Medicine, like so many other features of modern life, has become exceedingly complex. This has far-reaching implications, not only for how we understand the world but also how we most effectively meet challenges such as those encountered in a field like medicine. Any attempt to respond to complexity will be necessarily multifaceted. One potentially effective tool is deceptively simple: a checklist. This is Dr. Atul Gawande’s thesis in The Checklist Manifesto: How to Get Things Right. The very idea left me wondering if the book would be worth reading. After all, how can checklists help a hospital overwhelmed with desperately sick patients? How can a checklist help a surgeon when performing a delicate surgery?

Read more ›

The Wayfinders: Why Ancient Wisdom Matters in the Modern World

March 16, 2010 12:00 am

Wade Davis’s remarkable book,The Wayfinders: Why Ancient Wisdom Matters in the Modern World, is meant, in part, to debunk the antiquated theories of European anthropologists that turned their science into an agent of control over different peoples. Although such theories may seem like relics of Europe’s imperial past, Davis fears their ongoing resonance. Should we not simply allow the accelerated loss of languages that is occurring today? Is this not incontrovertible proof that more dominant cultures are in fact superior to those threatened with extinction? The answer to both questions is an emphatic no, according to Davis.

Read more ›

Leaf through the BIG Book of Canadian Trivia

July 28, 2009 5:46 am

Ottawa author Randy Ray and co-author Mark Kearney of London, Ont. have published their ninth book, The Big Book of Canadian Trivia. The latest Ray-Kearney effort is as a “greatest hits” book that contains the best Canadiana from their previous eight books, plus an astounding amount of new material.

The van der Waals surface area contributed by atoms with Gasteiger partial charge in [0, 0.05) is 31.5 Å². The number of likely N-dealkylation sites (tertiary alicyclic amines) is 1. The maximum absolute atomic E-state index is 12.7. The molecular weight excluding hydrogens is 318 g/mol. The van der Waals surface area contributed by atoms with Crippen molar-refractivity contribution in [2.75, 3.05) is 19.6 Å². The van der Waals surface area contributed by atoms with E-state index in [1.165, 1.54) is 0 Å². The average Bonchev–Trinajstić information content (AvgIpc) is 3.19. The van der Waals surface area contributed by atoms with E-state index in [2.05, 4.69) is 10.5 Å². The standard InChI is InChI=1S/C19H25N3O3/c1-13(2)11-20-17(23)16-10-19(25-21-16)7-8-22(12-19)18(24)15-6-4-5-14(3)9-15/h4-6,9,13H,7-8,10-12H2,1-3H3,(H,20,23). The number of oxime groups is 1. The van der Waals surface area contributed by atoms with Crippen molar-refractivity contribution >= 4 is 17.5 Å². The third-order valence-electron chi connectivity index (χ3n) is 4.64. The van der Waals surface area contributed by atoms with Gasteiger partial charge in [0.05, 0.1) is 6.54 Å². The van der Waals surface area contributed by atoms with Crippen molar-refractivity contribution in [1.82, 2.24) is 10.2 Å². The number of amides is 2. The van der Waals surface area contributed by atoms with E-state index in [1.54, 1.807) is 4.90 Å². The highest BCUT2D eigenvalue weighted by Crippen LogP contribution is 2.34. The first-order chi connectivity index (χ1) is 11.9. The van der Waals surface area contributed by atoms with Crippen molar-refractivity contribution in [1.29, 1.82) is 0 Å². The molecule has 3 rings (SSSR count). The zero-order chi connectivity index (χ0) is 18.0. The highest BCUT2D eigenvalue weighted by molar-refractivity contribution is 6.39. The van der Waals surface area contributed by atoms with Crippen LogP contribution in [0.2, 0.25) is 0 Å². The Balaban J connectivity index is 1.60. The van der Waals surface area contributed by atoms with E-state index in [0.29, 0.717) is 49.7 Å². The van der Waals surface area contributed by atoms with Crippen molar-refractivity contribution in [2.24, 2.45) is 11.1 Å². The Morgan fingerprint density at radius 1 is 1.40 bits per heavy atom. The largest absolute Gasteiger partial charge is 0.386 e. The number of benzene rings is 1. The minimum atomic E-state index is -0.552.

Read more ›

Art and Politics – The History of the National Arts Centre by Sarah Jennings

4:27 am

Documenting four decades of the National Arts Centre (NAC), Sarah Jenning’s book, Art and Politics- The History of the National Arts Centre, is a real treat for Canadian art culture enthusiasts. The book details the developments of the arts scene in Canada while highlighting the memories of the many participants who contributed to the NAC’s history.

Read more ›

The Great Warming: Climate Change and the Rise and fall of Civilizations

May 25, 2009 5:23 am

The Great Warming: Climate Change and the Rise and Fall of Civilizations

By Brian Fagan

Read more ›

The Ascent of Money: A Financial History of the World

March 24, 2009 8:10 pm

The current U.S. originated housing slump and subsequent global recession has exposed the extraordinary extent to which the world is connected through money. The housing market was the basis for a sustained period of economic growth, most especially in the U.S. but in most other advanced capitalist countries as well. Home ownership dramatically increased, one effect of which was to propel the growth of home building related industries.